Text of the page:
United States District Court, C.D. California
Present: The Honorable Steve Kim, U.S. Magistrate Judge.
CIVIL MINUTES - GENERAL
CHAMBERS) ORDER TO SHOW CAUSE
November 14, 2017, Petitioner constructively filed a petition
for writ of habeas corpus under 28 U.S.C. § 2254
challenging his 1997 convictions for robbery, sexual battery,
and rape. (Pet., ECF No. 1). On its face, the Petition
appears untimely, procedurally defaulted, unexhausted, and
impermissibly second and successive. Therefore, Petitioner is
ordered to show cause why the Petition should not be
summarily dismissed on any or all of these grounds.
the Petition is facially untimely by 17 years. On direct
appeal, the California Supreme Court denied review on August
11, 1999, and because Petitioner did not file a petition for
certiorari to the U.S. Supreme Court, his conviction became
final 90 days later, on November 9, 1999, at the expiration
of the time for filing for a petition for certiorari. (Pet.
at 3). From that date, Petitioner had one year - by no later
than November 9, 2000 - in which to file a timely federal
petition. See 28 U.S.C. § 2244(d)(1)(A). No
statutory tolling appears available because Petitioner did
not file his first state habeas petition until after 2001.
See 28 U.S.C. § 2244(d)(2). Even if
“properly filed” under California law, that state
habeas petition and any filed thereafter could not revive or
reinitiate the federal limitations period that ended in 2000.
See Ferguson v. Palmateer, 321 F.3d 820, 823 (9th
Cir. 2003). Therefore, the Petition appears barred as
untimely, unless Petitioner can demonstrate that he is
entitled to delayed commencement of the limitations period
under § 2254(d)(1) or equitable tolling.
the Petition is facially foreclosed by procedural default. In
the last state court decision on Petitioner's most recent
round of state collateral review, the California Supreme
Court denied the petition with citation to In re
Robbins, 18 Cal.4th 770, 780 (1998), on the ground that
the petition was untimely, and to In re Clark 5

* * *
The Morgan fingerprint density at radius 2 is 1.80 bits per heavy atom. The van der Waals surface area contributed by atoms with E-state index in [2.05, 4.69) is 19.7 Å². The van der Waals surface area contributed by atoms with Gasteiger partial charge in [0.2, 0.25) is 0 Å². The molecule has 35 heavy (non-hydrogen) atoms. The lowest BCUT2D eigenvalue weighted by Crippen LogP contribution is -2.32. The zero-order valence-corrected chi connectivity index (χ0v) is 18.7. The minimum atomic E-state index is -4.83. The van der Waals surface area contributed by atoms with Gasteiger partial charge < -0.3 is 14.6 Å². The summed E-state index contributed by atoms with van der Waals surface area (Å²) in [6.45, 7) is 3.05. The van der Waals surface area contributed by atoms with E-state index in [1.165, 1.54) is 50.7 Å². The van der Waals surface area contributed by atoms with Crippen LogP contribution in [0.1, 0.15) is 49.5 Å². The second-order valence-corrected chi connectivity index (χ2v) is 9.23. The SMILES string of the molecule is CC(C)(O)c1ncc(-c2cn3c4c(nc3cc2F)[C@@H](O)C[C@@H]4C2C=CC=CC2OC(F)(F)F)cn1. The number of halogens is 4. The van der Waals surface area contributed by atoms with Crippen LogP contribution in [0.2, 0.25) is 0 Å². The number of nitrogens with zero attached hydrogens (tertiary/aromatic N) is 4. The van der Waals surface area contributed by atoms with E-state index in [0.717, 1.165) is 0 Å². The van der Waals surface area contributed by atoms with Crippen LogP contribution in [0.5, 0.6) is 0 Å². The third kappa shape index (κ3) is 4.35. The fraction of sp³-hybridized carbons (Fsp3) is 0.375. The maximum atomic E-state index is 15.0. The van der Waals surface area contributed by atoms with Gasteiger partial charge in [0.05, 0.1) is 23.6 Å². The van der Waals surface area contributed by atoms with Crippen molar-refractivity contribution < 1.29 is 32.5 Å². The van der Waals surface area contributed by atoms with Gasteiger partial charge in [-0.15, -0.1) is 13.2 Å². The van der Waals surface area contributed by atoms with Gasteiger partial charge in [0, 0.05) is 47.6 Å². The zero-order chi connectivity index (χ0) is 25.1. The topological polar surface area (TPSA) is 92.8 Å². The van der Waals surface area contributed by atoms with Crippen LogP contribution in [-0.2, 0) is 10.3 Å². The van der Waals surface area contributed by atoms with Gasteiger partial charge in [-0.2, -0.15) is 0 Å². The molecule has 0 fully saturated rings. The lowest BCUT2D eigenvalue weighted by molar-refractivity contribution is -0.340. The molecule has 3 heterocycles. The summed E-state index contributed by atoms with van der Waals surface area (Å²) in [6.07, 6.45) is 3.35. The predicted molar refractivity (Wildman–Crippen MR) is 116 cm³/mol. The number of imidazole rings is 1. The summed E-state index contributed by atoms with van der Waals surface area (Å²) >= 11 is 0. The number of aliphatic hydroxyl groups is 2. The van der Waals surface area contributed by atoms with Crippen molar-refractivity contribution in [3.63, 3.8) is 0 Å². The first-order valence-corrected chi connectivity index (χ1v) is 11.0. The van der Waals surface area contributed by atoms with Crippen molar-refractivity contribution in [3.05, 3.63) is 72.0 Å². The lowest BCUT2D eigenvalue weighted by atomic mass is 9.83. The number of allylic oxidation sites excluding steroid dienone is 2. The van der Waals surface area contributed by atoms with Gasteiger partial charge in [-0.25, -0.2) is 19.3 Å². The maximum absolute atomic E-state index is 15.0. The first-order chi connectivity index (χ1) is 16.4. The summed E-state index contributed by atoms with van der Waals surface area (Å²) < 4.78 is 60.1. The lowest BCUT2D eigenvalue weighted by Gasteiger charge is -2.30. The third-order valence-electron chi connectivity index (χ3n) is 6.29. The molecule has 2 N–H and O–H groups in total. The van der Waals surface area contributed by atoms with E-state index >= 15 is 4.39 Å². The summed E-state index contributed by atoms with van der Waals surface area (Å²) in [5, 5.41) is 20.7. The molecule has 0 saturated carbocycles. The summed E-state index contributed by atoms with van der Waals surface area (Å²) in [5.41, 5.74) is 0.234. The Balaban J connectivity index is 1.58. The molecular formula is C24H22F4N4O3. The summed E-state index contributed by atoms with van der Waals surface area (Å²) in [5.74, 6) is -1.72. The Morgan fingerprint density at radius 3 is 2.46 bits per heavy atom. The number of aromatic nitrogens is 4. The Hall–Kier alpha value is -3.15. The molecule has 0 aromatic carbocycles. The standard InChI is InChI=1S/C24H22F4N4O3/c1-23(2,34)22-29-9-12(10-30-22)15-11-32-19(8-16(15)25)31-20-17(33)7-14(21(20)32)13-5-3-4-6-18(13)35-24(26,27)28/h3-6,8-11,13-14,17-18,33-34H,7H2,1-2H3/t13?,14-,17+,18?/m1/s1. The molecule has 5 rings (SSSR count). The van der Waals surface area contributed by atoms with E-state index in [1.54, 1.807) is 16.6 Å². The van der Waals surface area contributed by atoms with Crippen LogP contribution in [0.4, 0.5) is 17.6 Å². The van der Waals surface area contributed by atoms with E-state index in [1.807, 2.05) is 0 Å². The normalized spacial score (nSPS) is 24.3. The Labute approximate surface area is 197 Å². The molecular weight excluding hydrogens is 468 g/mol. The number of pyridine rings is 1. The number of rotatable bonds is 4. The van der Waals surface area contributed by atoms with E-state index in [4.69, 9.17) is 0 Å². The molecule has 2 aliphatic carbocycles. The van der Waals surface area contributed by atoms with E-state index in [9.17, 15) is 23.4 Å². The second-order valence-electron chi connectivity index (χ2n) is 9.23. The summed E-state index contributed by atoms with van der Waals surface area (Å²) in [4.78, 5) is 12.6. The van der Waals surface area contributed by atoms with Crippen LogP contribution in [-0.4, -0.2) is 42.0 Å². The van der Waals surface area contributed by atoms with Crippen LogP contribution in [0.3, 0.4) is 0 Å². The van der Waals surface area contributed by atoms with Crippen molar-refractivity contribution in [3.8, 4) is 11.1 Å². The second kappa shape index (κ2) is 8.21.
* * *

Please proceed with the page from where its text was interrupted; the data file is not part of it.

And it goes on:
Cal.4th 750, 767-69 (1993), on the ground that the petition
was successive. Federal courts may not reach an alleged
violation of federal law on habeas review if the state
court's decision rests on an independent and adequate
state procedural ground, unless the prisoner can demonstrate
cause for the procedural default and actual prejudice.
See Coleman v. Thompson, 501 U.S. 722, 750 (1991).
In re Clark's bar on successive petitions has
been treated as an independent and adequate state ground,
prohibiting federal habeas review, see, e.g., Briggs v.
State, No. 15-CV-05809-EMC, 2017 WL 1806495, at *6 (N.D.
Cal. May 5, 2017), as has In re Robbins, see
Walker v. Martin, 562 U.S. 307, 315-320 (2011)
(adequate); Bennett v. Mueller, 322 F.3d 573, 582-83
(9th Cir. 2003) (independent). Thus, the Petition appears
procedurally defaulted, unless Petitioner can show cause for
the default and actual prejudice.
it is clear from the face of the Petition that Petitioner has
not exhausted his remedies in state court for each claim
raised. A federal court may not grant habeas relief to a
person held in state custody, unless he has exhausted
available state court remedies by fairly presenting his
federal claims to the California Supreme Court. See
28 U.S.C. § 2254(b)(1)(A); Baldwin v. Reese,
541 U.S. 27, 29 (2004). The Petition appears to contain both
exhausted and unexhausted claims, rendering it
“mixed” and subject to mandatory dismissal as a
mixed petition. See Rose v. Lundy, 455 U.S. 509,
the Petition is facially precluded by the bar to
second-and-successive federal petitions. See 28
U.S.C. § 2244(b)(3)(A). Petitioner previously filed a
federal petition in 2002 (see Case No.
2:02-cv-04747), which was denied by this Court as untimely in
2003, after which the Ninth Circuit denied a certificate of
appealability in 2003 (see Case No. 03-56317) and a
request to file a second and successive petition in 2005
(see Case No. 04-74134). Because Petitioner
previously sought federal habeas relief under § 2254 and
the claims in the Petition could have been brought in that
first petition, he must obtain authorization from the Ninth
Circuit before filing a second and successive petition in
federal court. Petitioner does not allege that he has
obtained such authorization, and indeed the record reflects
that the Ninth Circuit has previously denied such
authorization. Thus, the Petition appears to be an
impermissible second and successive petition that divests the
district court of jurisdiction.
Petitioner is ORDERED TO SHOW CAUSE on or
before December 21, 2017 why this
action should not be dismissed as untimely, procedurally
defaulted, unexhausted, and/or improperly second and
successive. If Petitioner is unable to demonstrate that the
Petition is timely, not procedurally defaulted, and
authorized by the Ninth Circuit, the Petition may be
summarily dismissed. Even if Petitioner can overcome those
grounds for dismissal, he must also show that each of his
claims is exhausted, or he must either exhaust all claims in
state court or proceed only with the exhausted claims.
Failure to file a timely response to this Order to
Show Cause may also result in dismissal of this action for
failure to prosecute. See Fed. R. Civ. P
41(b); L.R. 41-1. If Petitioner no longer wishes to pursue
this action, he may voluntarily dismiss the action pursuant
to Federal Rule of Civil Procedure 41(a) by filing a
“Notice of Dismissal.”
 The Court takes judicial notice of the
public records of Petitioner's direct appeals, state
habeas petitions, and prior federal habeas petition. See
Smith v. Duncan, 297 ...